In such instances, it is easy for even level heads to become a few bubbles off plumb. Often, these are moments when the need for immediate action trumps the timeframe for calculated decisions.
As a young man, I spent a considerable portion of the winter season on the ice playing pond hockey and skating the rivers. On numerous occasions, we suffered close calls, including one instance where a friend went through the river ice and was washed downstream.
We scrambled after him, and with our arms locked, we hauled him out after he escaped the ice cover by spilling over a small dam, nearly 20 yards downriver from his point of entry.
The incident provided all of us with the realization of the dangers posed when combining kids and natural ice. The next time we ventured on the ice, there were at least three long hanks of rope on the shore.
I'll be the first to admit I've been guilty of getting myself into situations where reactions rather than precautions salvaged the day. And while I'd rather not have learned those lessons in such dramatic fashion, they certainly served to reinforce my perspective on proper preparation, the assumption of personal risk and the recognition and avoidance of danger.
I have focused on the subject of calculating risks this week, with snow, ice and cold water on my mind. It is a topic that should be of great concern, especially when the current quality of local ice on the lakes, the ponds and the cliffs remains so questionable.
Recent weather patterns have provided a very inconsistent cover on most local waters, leaving the ice thin, weak and unpredictable.
The climbing ice is likewise questionable, as the slabs are still building ice as they recover from the recent warm weather and rain.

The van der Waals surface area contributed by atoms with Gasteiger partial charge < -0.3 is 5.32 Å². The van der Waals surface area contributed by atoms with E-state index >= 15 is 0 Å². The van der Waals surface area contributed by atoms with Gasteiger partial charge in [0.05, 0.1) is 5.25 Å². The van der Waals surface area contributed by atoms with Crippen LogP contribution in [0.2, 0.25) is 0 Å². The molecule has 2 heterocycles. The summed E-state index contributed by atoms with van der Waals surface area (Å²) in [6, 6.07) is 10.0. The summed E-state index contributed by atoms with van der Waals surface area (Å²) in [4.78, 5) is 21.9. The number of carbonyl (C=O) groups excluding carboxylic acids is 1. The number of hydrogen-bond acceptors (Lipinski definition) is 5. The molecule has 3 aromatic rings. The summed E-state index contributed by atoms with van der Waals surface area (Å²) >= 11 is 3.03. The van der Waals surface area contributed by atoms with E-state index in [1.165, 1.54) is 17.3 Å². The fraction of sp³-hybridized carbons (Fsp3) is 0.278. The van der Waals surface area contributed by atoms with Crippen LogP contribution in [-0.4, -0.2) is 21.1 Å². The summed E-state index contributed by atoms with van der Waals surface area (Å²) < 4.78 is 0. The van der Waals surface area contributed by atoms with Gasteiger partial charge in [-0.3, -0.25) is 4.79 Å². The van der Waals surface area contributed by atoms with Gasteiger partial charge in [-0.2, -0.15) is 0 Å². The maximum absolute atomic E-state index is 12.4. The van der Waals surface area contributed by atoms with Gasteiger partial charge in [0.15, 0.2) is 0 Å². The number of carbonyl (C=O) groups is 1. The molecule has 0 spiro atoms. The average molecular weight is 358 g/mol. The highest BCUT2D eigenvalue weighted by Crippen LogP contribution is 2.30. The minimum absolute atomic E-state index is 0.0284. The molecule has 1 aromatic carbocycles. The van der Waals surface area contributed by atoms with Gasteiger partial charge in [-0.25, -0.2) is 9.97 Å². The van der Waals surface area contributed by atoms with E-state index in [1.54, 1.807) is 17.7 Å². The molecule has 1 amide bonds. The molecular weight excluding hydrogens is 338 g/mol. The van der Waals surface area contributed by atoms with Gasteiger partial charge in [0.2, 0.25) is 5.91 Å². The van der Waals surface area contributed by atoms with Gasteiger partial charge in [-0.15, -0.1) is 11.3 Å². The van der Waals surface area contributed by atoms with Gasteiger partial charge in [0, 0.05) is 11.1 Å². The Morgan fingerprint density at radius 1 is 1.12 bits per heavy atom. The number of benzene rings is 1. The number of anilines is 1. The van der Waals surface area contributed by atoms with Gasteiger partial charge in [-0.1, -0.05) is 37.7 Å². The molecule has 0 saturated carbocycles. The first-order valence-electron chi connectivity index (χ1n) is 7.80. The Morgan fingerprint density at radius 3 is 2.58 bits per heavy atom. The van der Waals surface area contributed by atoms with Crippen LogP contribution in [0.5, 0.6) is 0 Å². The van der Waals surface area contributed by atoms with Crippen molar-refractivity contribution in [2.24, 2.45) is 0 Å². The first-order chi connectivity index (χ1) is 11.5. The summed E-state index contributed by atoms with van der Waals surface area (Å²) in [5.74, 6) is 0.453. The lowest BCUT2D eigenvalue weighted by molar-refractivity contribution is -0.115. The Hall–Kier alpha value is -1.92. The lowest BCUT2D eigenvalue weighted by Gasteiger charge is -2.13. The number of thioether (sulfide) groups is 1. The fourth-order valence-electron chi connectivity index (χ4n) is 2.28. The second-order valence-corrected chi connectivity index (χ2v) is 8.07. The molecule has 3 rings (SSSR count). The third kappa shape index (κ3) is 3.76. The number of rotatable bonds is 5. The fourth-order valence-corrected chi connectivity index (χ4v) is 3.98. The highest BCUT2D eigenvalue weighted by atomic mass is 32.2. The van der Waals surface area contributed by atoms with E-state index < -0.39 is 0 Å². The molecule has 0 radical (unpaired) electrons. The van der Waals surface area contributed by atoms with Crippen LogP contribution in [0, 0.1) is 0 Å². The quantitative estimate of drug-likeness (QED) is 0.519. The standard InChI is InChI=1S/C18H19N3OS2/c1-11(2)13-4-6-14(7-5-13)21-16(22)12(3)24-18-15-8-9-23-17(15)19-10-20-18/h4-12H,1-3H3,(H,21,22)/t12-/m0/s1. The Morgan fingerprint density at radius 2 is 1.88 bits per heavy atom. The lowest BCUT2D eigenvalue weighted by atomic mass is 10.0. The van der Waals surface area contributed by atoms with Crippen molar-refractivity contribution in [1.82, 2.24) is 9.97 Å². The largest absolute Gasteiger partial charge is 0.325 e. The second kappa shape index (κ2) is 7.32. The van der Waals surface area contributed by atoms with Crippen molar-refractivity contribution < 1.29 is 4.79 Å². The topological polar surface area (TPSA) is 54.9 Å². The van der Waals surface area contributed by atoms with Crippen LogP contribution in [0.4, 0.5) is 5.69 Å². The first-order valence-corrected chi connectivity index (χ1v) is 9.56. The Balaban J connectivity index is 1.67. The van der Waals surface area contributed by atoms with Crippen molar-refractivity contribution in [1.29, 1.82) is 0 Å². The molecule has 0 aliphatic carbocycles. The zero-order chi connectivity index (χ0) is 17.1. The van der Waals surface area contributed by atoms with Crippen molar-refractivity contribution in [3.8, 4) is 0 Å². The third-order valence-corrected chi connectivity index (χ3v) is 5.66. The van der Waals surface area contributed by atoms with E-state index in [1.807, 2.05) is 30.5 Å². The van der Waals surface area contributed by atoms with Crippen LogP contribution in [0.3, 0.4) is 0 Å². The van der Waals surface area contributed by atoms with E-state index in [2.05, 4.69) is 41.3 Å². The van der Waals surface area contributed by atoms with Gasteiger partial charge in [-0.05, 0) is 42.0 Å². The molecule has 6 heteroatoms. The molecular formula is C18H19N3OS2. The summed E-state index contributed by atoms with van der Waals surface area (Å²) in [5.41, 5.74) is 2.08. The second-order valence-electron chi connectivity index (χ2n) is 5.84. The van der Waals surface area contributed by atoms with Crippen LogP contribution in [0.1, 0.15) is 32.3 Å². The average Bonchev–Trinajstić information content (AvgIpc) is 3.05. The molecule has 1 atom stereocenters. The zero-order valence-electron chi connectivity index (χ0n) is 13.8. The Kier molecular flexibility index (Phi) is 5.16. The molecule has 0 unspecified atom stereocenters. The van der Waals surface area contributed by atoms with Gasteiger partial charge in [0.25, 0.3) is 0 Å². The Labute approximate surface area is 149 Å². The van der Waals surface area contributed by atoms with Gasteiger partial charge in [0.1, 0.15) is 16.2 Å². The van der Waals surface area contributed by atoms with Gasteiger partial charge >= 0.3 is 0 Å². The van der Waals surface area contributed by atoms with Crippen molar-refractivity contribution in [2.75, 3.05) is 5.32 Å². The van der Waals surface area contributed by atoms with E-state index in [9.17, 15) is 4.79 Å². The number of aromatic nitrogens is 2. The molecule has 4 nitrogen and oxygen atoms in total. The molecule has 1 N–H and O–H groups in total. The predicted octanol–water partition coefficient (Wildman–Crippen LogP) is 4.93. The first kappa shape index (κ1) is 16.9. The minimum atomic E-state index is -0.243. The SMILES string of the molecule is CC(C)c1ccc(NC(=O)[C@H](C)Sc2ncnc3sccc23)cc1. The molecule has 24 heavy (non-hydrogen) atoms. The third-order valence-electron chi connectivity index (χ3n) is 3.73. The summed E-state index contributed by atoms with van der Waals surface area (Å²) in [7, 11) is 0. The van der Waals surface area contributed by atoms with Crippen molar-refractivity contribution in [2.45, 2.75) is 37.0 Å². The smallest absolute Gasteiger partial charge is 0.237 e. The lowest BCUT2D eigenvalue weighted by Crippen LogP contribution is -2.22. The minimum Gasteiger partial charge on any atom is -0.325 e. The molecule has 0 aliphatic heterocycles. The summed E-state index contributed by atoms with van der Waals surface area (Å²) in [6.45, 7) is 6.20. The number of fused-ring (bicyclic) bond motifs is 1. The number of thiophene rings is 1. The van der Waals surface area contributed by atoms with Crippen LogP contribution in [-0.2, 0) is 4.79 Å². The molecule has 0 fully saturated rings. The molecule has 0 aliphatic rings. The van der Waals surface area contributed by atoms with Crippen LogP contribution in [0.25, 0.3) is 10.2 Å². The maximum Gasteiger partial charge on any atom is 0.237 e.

Last weekend while driving along state Route 73 through Chapel Pond Pass in the dark of night, I observed lights glowing in the distance. It appeared as if a string of Christmas lights was dangling off the cliffs, until they all began to move.
Immediately, I pulled into the parking lot to see what was happening. At first glance, it appeared a high angle rescue was in progress.
I thought to myself, "Who would be crazy enough to be climbing ice in the dead of night, with headlamps?"
As I turned around, I received the answer.
"Pretty cool, huh?" came the voice from under the hood of a puffy down parka. It was tinged with a French accent.
"Pretty crazy if you ask me," I responded, and then I asked the obvious. "Are they in trouble?"
"No!" he exclaimed emphatically. "Of course not, they're just having some fun. We've just come down from Montreal and everybody wanted to get in a quick climb before crashing.
"It's safe and they're all top roped in. We've only got two days to climb and everyone was anxious to get a start," he declared as he took off down the bank to cross the ice of Chapel Pond to join his friends on the ice-covered wall.
As I returned to the car, a faint voice was rattling in the distance of my mind calling, "Jump, come on, jump off!"
I knew immediately it was not the voice of reason. It was a distant echo from a day long since past. It comes from a time when a little boy stood trembling before his peers, high on the ledge surround Split Rock Falls.
Eventually, the kid conquered his fears and jumped. Fortunately, he still dares to make similar leaps of faith, even when there's nobody watching.